A M Robinson (letter, 6 February) fails to acknowledge the realities of civil legal aid as they occur in litigation.
The Legal Aid Board relies on the advice of the applicant's lawyer in deciding whether to fund a claim. Such advice is not independent, since the lawyer is paid for advancing the claim, regardless of its merits. The success rate is 17 per cent. So in 83 per cent of cases, the only beneficiaries are lawyers and experts.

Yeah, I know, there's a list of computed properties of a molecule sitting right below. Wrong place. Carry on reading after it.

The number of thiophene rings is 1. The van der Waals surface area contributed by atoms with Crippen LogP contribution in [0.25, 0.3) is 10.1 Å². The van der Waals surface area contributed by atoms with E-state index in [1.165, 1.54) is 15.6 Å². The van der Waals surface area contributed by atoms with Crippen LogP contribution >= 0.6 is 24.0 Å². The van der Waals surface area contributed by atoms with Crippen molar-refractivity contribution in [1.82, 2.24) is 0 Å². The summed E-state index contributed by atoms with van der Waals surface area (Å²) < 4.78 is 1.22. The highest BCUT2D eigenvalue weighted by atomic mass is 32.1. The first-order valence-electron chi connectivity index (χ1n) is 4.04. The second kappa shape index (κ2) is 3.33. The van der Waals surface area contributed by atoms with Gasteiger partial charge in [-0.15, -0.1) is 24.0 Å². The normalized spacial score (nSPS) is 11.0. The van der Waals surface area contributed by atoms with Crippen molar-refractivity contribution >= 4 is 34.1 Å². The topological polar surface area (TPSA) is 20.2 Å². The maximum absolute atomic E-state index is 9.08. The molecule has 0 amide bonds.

The often blameless health service is unable to recover its legal costs, promoting what has been described in Parliament as legal aid "blackmail", whereby cases are settled for commercial considerations.
Legal aid does not secure access to justice or ensure compensation for deserving cases. Instead, it impoverishes the health service and enriches lawyers. It is hardly surprising that the main supporters of legal aid are lawyers.
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